2018.09.20

Points of this article

・Know typical SPICE-based simulation software.

・To understand the basic explanations that follow, first get an overview of how simulators work.

SPICE is one such electronic/electric circuit simulator, initially developed at the University of California at Berkeley in 1973. SPICE is an acronym for Simulation Program with Integrated Circuit Emphasis. At the time, its major objective was simulation of the operation of analog circuits that used ICs such as op-amps as well as discrete components such as transistors, diodes, resistors, and capacitors.

SPICE was developed up through SPICE3 (1985), and thereafter improvements and functions were added to the SPICE foundation for commercial use. PSPICE, which is well known even today, was the first version of SPICE for commercial use, solid by MicroSim.* It enabled SPICE, which had previously run on mainframes, to be used on personal computers.

*MicroSim merged with OrCAD, and subsequently OrCAD was purchased by Cadence. PSPICE is a part of Cadence’s design support tool OrCAD.

The following are the major commercial simulation software packages. In essence, they are all similar in having simulation of circuit operation as their objective, but the GUIs (graphical user interfaces) differ somewhat. Where performance and specifications are concerned, there are further differences in the convergence algorithms, models available for use, upper limits to the number of elements used, and the like, and a given software package may also be available as a free version with some limits imposed.

Name | Vendor | Summary |
---|---|---|

OrCAD | Cadence Design Systems | Direct descendant of PSpice. Free version available |

LTSpice | Analog Devices (former LTC) | Completely free; model-compatible with PSpice |

SIMetrix | SIMetrix Technologies | Free version available; model-compatible with PSpice |

Hspice | Synopsys | Widely used in IC development |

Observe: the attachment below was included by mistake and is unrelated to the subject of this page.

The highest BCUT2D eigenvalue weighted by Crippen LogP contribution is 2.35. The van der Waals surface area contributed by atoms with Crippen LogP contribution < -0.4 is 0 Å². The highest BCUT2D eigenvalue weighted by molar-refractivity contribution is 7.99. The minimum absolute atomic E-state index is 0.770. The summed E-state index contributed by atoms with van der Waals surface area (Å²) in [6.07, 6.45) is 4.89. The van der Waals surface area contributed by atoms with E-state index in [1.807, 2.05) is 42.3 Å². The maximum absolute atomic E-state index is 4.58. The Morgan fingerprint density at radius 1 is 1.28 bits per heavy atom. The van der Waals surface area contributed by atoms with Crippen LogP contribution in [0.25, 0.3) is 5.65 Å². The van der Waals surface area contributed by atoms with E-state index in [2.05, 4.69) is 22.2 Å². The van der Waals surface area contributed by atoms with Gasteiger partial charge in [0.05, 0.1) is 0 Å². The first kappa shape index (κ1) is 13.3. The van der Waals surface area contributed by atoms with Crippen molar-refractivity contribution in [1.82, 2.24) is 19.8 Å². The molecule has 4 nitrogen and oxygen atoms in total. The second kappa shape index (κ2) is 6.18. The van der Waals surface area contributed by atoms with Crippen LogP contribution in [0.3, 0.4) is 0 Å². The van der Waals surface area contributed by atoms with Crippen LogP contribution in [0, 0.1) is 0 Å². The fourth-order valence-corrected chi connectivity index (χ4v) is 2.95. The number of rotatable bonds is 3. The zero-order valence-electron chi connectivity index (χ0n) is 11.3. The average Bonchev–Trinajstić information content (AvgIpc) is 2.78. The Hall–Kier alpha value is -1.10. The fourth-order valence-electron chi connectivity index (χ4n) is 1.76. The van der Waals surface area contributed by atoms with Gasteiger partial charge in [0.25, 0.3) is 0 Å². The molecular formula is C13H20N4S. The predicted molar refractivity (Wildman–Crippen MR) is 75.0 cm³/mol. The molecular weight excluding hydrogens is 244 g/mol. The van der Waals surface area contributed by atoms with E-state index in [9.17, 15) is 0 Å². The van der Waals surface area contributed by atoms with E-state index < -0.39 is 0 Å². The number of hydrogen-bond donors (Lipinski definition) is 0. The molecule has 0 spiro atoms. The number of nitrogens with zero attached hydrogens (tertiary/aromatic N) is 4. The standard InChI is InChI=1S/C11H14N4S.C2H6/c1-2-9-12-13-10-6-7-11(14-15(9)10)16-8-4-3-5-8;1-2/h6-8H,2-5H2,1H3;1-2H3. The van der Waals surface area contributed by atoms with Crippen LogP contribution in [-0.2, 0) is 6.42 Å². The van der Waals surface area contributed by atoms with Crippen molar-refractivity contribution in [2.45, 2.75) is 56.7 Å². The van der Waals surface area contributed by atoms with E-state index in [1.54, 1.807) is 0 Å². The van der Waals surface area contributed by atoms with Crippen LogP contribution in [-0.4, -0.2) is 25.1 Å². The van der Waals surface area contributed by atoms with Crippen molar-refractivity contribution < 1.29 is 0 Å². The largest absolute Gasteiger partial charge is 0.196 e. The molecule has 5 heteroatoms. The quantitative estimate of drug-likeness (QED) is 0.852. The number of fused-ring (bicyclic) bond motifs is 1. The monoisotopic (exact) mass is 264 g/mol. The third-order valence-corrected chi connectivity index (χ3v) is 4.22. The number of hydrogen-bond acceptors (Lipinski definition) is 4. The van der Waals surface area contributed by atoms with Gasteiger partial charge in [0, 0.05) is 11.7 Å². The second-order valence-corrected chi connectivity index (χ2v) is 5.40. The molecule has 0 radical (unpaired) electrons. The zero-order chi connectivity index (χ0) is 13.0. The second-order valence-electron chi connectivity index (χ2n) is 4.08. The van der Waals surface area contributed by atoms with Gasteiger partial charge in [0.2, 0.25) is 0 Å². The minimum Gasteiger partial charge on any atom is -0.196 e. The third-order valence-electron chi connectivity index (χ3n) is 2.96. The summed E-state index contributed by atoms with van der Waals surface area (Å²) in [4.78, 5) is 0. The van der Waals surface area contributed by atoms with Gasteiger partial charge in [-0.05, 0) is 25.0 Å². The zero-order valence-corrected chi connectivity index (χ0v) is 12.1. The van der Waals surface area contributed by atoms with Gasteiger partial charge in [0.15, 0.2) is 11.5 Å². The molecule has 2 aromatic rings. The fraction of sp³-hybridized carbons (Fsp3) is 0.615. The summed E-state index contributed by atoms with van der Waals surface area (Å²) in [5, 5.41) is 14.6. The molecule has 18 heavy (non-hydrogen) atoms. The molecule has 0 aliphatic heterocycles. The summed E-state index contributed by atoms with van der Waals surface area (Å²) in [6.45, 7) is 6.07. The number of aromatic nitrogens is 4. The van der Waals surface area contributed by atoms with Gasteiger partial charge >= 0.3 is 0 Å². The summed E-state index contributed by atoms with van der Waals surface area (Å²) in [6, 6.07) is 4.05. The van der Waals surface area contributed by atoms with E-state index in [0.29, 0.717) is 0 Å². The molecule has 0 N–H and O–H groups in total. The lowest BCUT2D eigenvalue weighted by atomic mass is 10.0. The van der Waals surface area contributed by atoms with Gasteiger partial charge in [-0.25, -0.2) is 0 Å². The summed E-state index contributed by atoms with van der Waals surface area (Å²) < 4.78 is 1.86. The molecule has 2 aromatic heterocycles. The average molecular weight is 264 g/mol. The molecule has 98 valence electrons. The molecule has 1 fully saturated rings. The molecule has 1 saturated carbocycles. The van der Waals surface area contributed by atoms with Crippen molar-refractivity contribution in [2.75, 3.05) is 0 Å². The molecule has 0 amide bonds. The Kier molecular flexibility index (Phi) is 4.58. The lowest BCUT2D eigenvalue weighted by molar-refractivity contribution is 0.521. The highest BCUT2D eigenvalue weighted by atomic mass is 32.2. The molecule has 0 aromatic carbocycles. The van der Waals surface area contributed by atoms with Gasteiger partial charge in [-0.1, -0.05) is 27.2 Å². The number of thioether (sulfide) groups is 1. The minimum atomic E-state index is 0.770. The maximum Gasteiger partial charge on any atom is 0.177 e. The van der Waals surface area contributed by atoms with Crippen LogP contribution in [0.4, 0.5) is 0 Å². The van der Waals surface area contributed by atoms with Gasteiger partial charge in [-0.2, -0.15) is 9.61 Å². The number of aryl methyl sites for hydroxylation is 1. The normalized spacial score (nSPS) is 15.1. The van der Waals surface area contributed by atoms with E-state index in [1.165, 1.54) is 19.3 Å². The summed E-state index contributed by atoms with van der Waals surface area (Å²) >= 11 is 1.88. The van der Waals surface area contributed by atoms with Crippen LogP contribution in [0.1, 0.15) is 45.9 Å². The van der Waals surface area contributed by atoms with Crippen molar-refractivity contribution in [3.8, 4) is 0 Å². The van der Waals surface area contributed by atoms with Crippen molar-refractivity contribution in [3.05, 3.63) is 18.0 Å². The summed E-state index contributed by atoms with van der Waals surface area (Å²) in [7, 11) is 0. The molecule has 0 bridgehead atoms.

Spectre | Cadence Design Systems | Widely used in IC development |

ADS | Keysight Technologies | Capable of board-level noise simulation |

Eido | Mentor Graphics | IC design |

The above company and product names and the like are generally trademarks or registered trademarks of their respective companies.

The framework of operation of such simulators is briefly explained.

In general, the diagram of a circuit to be simulated is first input. Such components (models) as transistors, ICs, capacitors, diodes, resistors, and inductors are provided; the components are selected and connected. This can be performed in the same manner as when drawing an ordinary circuit diagram.

When the circuit is completed, simply by clicking on a simulation execution button, the corresponding simulation is performed. In the example of the figure, a circuit diagram is created to “ground the gate of a P-channel MOSFET, apply a voltage of 0 to 10 V in 0.1 V steps to the drain, and monitor the current flowing in the MOSFET at that time”; as a result of the simulation execution, a graph of current values is obtained (the action of the blue arrow on the left).

This is the apparent procedure, but in actuality, the circuit diagram that has been created is converted into a kind of source code, called a netlist, that describes all the information–the components, circuits, simulation conditions, and so on. The simulator uses the netlist to perform circuit calculations, that is, to run the simulation, and outputs data. In this case, current values are stored as numerical values for each 0.1 V increment. Based on this data, a graphing function is used to output a graph (flow of the yellow arrows).

The following is an example of a netlist for a simulator different from the one of the example above, but describing the same circuit information. A detailed explanation will be presented later, but for now, the reader can look at the netlist to get an idea of what it describes.

In the next article, we explain downloading of simulation software in order to try running it.

Downloadable materials, including lecture materials from ROHM-sponsored seminars and a selection guide for DC-DC converters, are now available.

- Foundations of Electronic Circuit Simulation Introduction
- SPICE Simulators and SPICE Models
- Types of SPICE simulation: DC Analysis, AC Analysis, Transient Analysis
- Types of SPICE simulation: Monte Carlo
- Convergence Properties and Stability of SPICE Simulations
- Types of SPICE Model
- SPICE Device Models: Diode Example–Part 1
- SPICE Device Models: Diode Example–Part 2
- SPICE Subcircuit Models: MOSFET Example―Part 1
- SPICE Subcircuit Models: MOSFET Example―Part 2
- About Thermal Models
- About Thermal Dynamic Model
- SPICE Subcircuit Models: Models Using Mathematical Expressions
- Summary